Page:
Photo courtesy of Islamic Center of Murfreesboro
While the Islamic Center of Murfreesboro was vandalized a week ago and has since been cleaned and restored, the sting of this act still remains.
MTSU student Talea Rahman is a devout Muslim who lives close to the mosque. The building serves as the foundation of her community, attending regularly to celebrate her faith, while her father serves on the Center’s board.
It was he who notified Rahman of the vandalism, sending photos to her family. The vandals had left their mark sometime between the nightly and morning prayers last Monday, roughly between 9 p.m. and 3 a.m. They spray painted “f——k Allah” on some of the walls of the mosque and left bacon on the ground near the main entrance and wrapped around the door handle — a stab at the fact that many Muslims refrain from eating pork.
“When I saw the pictures… I was really distraught,” Rahman said. “It was really offensive; my heart broke.”
The ICM opened in 2010, and it is no stranger to vandalism and harassment. In 2010, during construction, arsonists set pieces of of construction equipment on fire, and in 2011, a Texas man called in a bomb threat to the Center.
“(With) the amount of fear-mongering going on, it’s not surprising the mosque was vandalized,” Rahman said. “As the political climate has gotten worse and worse… the Muslim community has had an increased amount of tension.”
Although she is hurt by the acts against her faith, she feels that everyone — Muslim or not — should feel offense at the profane messages left behind by vandals.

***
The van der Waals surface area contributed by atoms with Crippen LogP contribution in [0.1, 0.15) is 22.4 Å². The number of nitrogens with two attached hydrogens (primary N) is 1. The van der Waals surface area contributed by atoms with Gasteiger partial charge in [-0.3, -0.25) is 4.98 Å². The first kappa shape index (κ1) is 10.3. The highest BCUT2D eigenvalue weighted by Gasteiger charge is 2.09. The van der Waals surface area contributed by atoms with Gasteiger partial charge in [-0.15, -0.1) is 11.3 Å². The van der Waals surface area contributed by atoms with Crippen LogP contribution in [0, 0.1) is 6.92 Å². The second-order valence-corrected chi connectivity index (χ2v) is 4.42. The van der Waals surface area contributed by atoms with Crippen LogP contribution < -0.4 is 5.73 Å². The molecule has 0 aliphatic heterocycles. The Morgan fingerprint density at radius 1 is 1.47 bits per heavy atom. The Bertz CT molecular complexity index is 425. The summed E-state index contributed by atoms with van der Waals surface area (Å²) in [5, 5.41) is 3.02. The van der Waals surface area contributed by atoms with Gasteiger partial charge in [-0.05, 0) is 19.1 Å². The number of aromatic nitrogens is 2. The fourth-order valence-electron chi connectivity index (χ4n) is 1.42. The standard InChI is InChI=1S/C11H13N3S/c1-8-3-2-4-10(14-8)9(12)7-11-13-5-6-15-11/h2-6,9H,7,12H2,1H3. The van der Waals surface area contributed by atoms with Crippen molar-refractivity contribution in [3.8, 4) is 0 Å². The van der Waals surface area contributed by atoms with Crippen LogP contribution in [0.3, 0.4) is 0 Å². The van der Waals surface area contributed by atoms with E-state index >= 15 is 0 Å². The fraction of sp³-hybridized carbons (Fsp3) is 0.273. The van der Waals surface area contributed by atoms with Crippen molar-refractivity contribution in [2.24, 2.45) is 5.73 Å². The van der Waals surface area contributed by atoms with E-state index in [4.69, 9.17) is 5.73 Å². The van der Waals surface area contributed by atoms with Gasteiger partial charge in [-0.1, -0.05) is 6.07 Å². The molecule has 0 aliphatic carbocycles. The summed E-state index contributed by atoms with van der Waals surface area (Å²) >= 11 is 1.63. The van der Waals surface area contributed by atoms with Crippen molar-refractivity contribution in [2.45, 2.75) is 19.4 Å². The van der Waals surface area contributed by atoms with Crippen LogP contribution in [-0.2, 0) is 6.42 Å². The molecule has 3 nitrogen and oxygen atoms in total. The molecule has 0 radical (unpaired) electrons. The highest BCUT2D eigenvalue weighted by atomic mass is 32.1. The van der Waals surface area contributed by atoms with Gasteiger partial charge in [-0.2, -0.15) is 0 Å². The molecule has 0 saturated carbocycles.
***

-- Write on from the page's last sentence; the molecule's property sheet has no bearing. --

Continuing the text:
“‘Allah’ is the Arabic term for ‘God,'” Rahman said. “Anyone who believes in God or the purity of religion should be offended by (that). That’s the most insulting thing you could say to someone.”
“I feel like if they had just learned about religion or learned about Islam in general… (they would know) we are your neighbors, and (the Islamic community) would never do anything to harm our neighbors,” Rahman said.
Rahman explained that a common denominator among all religions is to love and care for one another despite differences. She got to see this mentality come alive when hundreds of people rallied together Tuesday evening in support of the ICM after the vandalism.
“We had Christians, Jews coming from Nashville, people from different ethnic backgrounds coming together,” Rahman said. “Believing in God — being a good person — is about helping your neighbors in their time of darkness.”
Rahman said that, upon arriving at the mosque, she was met with a backed-up road filled with supporters and a parking lot filled with cars. That same overwhelming feeling that Rahman had experienced just 24 hours earlier was back, but this time, she said, instead of feeling overwhelmed with distress and heartbreak, she was overwhelmed with a feeling of happiness and pride in her community.
After the vigil, community members stuck around to remove the graffiti, a testament to their support. Rahman said the best part was the amount of children who were eager to aide the ICM in the clean up.
“In such a bad political climate… we still have this little ray of hope that we can come together as a community and overcome this darkness,” Rahman said.
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